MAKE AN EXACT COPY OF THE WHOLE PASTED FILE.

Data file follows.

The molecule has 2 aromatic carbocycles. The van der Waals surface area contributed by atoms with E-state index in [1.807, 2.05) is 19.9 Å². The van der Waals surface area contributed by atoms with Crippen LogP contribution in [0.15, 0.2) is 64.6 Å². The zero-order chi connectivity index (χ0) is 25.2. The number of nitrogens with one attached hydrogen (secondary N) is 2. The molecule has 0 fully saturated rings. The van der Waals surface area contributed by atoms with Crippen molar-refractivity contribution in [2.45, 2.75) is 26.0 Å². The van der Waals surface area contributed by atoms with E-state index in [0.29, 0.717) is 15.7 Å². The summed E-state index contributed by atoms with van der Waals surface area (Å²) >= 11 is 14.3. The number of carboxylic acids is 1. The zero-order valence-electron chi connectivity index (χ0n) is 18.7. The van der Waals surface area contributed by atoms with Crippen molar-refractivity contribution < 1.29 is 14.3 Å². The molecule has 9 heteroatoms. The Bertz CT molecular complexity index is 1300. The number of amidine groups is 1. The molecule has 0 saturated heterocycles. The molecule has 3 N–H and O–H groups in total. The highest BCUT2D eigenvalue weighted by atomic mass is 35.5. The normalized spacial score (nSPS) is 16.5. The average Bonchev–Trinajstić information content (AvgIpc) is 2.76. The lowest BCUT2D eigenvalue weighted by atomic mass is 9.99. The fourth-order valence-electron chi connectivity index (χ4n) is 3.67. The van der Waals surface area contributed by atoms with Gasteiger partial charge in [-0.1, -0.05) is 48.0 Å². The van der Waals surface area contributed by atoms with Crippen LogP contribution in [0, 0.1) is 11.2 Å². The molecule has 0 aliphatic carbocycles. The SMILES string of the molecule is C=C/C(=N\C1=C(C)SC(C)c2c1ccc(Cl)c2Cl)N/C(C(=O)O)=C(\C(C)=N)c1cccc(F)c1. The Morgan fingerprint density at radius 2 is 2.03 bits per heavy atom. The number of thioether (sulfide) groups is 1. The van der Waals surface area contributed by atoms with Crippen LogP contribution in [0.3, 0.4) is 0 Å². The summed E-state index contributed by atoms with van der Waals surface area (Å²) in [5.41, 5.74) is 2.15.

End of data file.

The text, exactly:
The molecule has 2 aromatic carbocycles. The van der Waals surface area contributed by atoms with E-state index in [1.807, 2.05) is 19.9 Å². The van der Waals surface area contributed by atoms with Crippen LogP contribution in [0.15, 0.2) is 64.6 Å². The zero-order chi connectivity index (χ0) is 25.2. The number of nitrogens with one attached hydrogen (secondary N) is 2. The molecule has 0 fully saturated rings. The van der Waals surface area contributed by atoms with Crippen molar-refractivity contribution in [2.45, 2.75) is 26.0 Å². The van der Waals surface area contributed by atoms with E-state index in [0.29, 0.717) is 15.7 Å². The summed E-state index contributed by atoms with van der Waals surface area (Å²) >= 11 is 14.3. The number of carboxylic acids is 1. The zero-order valence-electron chi connectivity index (χ0n) is 18.7. The van der Waals surface area contributed by atoms with Crippen molar-refractivity contribution < 1.29 is 14.3 Å². The molecule has 9 heteroatoms. The Bertz CT molecular complexity index is 1300. The number of amidine groups is 1. The molecule has 0 saturated heterocycles. The molecule has 3 N–H and O–H groups in total. The highest BCUT2D eigenvalue weighted by atomic mass is 35.5. The normalized spacial score (nSPS) is 16.5. The average Bonchev–Trinajstić information content (AvgIpc) is 2.76. The lowest BCUT2D eigenvalue weighted by atomic mass is 9.99. The fourth-order valence-electron chi connectivity index (χ4n) is 3.67. The van der Waals surface area contributed by atoms with Gasteiger partial charge in [-0.1, -0.05) is 48.0 Å². The van der Waals surface area contributed by atoms with Crippen LogP contribution in [0, 0.1) is 11.2 Å². The molecule has 0 aliphatic carbocycles. The SMILES string of the molecule is C=C/C(=N\C1=C(C)SC(C)c2c1ccc(Cl)c2Cl)N/C(C(=O)O)=C(\C(C)=N)c1cccc(F)c1. The Morgan fingerprint density at radius 2 is 2.03 bits per heavy atom. The number of thioether (sulfide) groups is 1. The van der Waals surface area contributed by atoms with Crippen LogP contribution in [0.3, 0.4) is 0 Å². The summed E-state index contributed by atoms with van der Waals surface area (Å²) in [5.41, 5.74) is 2.15.